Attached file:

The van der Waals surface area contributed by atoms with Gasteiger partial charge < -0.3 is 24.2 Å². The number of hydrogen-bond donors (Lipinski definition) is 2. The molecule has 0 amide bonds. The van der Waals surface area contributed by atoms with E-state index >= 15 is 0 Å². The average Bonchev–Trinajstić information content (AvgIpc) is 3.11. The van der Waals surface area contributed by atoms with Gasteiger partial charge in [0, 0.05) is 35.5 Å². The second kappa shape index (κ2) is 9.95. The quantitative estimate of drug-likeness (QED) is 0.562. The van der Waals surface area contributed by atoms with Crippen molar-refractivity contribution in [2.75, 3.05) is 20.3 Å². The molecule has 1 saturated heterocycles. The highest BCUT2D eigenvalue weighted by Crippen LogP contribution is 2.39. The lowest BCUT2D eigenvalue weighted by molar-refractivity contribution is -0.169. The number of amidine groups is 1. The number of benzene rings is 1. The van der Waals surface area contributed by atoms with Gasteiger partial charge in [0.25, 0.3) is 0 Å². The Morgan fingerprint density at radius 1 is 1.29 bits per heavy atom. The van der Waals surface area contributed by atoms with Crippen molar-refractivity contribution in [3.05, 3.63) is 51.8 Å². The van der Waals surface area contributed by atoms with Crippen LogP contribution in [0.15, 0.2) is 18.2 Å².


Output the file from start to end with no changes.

The van der Waals surface area contributed by atoms with Gasteiger partial charge < -0.3 is 24.2 Å². The number of hydrogen-bond donors (Lipinski definition) is 2. The molecule has 0 amide bonds. The van der Waals surface area contributed by atoms with E-state index >= 15 is 0 Å². The average Bonchev–Trinajstić information content (AvgIpc) is 3.11. The van der Waals surface area contributed by atoms with Gasteiger partial charge in [0, 0.05) is 35.5 Å². The second kappa shape index (κ2) is 9.95. The quantitative estimate of drug-likeness (QED) is 0.562. The van der Waals surface area contributed by atoms with Crippen molar-refractivity contribution in [2.75, 3.05) is 20.3 Å². The molecule has 1 saturated heterocycles. The highest BCUT2D eigenvalue weighted by Crippen LogP contribution is 2.39. The lowest BCUT2D eigenvalue weighted by molar-refractivity contribution is -0.169. The number of amidine groups is 1. The number of benzene rings is 1. The van der Waals surface area contributed by atoms with Gasteiger partial charge in [0.25, 0.3) is 0 Å². The Morgan fingerprint density at radius 1 is 1.29 bits per heavy atom. The van der Waals surface area contributed by atoms with Crippen molar-refractivity contribution in [3.05, 3.63) is 51.8 Å². The van der Waals surface area contributed by atoms with Crippen LogP contribution in [0.15, 0.2) is 18.2 Å².